China Machinery Engineering Corporation established a company and carried out a red chilli contract farming project in 2021, with Multan.

In keeping with the CPEC’s agricultural cooperation, China Machinery Engineering Corporation and Sichuan Litong Food Group established a company and carried out a red chilli contract farming project in 2021, with Multan serving as one of six model farms.

The China-Pakistan Economic Corridor (CPEC), which began in 2013, connects Pakistan’s Gwadar Port with Kashgar in northwest China’s Xinjiang Uygur Autonomous Region, focusing on energy, transportation, and industrial cooperation in the first phase and expanding to agriculture, livelihood, and other fields in the second phase.

Muhammad Sajjad was all smiles on a bright January morning after seeing thriving saplings of the Chinese red sweet chilli at a nursery in a remote farming land of Pakistan’s eastern city of Multan.

“These saplings are very close to my heart; in their blossom, I see the future of Pakistan’s agriculture industry, which, when modern Chinese technology is applied to it, will bloom just like my saplings,” Sajjad said as the morning sun rose from the east behind him.

Sajjad’s nursery is one of thousands of acres of model farms where the company has partnered with locals to contract farm Chinese chilli varieties with the goal of exporting the crops back to China after harvest and earning foreign exchange revenue for Pakistan.

Muhammad Adnan, the company’s executive manager, told Xinhua that local farmers are becoming more interested in cultivating Chinese chilli due to its higher yield and disease resistance.

“Local chilli is highly vulnerable to diseases, and farmers are hesitant to grow it, but the Chinese varieties are robust, easy to pick, and are sold at a higher price directly to Chinese companies from the farms without any involvement of middlemen, making it highly popular among local farmers,” he added.

According to Adnan, primary and deep processing units for value-added services of the crop will be established in Pakistan in the near future, adding more value and jobs for locals.

The crop’s most critical period is January, when the seedling process is underway in tunnels and the plants are easily rotten due to disease or low temperature. However, on the advice of Chinese experts, local agriculture technicians at the red chilli project are handling the sowing process.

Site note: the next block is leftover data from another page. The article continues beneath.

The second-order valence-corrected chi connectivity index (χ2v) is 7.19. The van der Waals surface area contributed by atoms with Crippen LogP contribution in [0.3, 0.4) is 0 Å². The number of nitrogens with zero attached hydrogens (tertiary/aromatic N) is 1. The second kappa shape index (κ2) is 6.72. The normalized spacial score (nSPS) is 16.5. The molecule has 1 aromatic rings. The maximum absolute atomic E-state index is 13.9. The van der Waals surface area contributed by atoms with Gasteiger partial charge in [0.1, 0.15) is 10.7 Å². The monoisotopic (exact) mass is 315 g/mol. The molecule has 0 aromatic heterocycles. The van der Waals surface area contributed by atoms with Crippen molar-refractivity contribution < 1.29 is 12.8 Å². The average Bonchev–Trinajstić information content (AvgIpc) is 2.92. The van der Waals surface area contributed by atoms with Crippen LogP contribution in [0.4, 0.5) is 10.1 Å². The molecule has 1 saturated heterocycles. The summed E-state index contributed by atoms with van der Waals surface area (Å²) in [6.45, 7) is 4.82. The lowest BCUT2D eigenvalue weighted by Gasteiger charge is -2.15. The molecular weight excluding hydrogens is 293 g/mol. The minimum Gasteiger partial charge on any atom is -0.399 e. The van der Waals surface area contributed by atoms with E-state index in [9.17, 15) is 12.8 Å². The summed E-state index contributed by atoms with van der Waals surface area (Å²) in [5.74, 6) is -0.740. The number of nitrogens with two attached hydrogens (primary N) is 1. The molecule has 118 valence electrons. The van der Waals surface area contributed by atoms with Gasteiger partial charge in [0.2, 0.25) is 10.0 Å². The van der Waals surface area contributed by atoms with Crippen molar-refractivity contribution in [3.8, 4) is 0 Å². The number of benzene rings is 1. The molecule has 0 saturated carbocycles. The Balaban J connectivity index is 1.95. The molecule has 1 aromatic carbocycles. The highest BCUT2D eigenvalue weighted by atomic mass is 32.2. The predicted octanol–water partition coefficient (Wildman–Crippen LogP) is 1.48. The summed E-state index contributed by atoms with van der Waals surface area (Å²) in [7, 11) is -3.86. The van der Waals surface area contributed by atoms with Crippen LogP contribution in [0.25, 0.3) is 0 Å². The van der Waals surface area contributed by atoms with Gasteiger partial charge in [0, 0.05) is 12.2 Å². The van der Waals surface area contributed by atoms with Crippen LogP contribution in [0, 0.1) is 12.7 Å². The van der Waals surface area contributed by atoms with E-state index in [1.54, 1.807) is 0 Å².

In a conversation with Xinhua, Zhao Jianhua, a Chinese agronomist of the company with 27 years of experience in chili cultivation, said he has trained over 20 Pakistani agricultural technicians in the past years, who can help the farms independently.

“Not only are we bringing cultivation technology to local farmers, but we are also collaborating with Pakistani agronomists to promote the development of the chilli industry by combining technology with the advantages of both Chinese and Pakistani chilli varieties,” he added.

According to Muhammad Irfan Ahmad, the company’s assistant executive manager, many techniques such as nurturing the plants inside the tunnel, modern methods of transplantation, and providing adequate nutrients to the crops are some of the methods that local farmers did not adopt previously because they relied on primitive farming methods.

“With the help of Chinese agronomists, we teach people how to plant chilies and care for them scientifically,” he added.

According to Ahmad, the chillies usually yield around June. Still, due to early monsoon patterns in Pakistan, which began in June 2022, some of the plants were affected, so they will harvest the chilies in May this year to avoid the monsoon season.

In an interview with Xinhua, Muhammad Ejaz, a farmer who was preparing his land for transplantation in the coming days, said that they have high hopes for the project and believe it will bring socioeconomic prosperity to the region.

“The best thing about this crop is that it only takes six months to yield, as opposed to local chilli, which takes eight to ten months, so by planting Chinese chilli and following the experts’ guidance, we can now timely harvest the chilli and sow another crop following that to earn more money,” Ejaz said while looking at the lush chilli beds in the nursery.

Local experts and farmers believe that the red chilli project has a bright future as more and more farmers are getting interested in it, and it will gradually expand to other parts of the country due to increasing demand from farmers.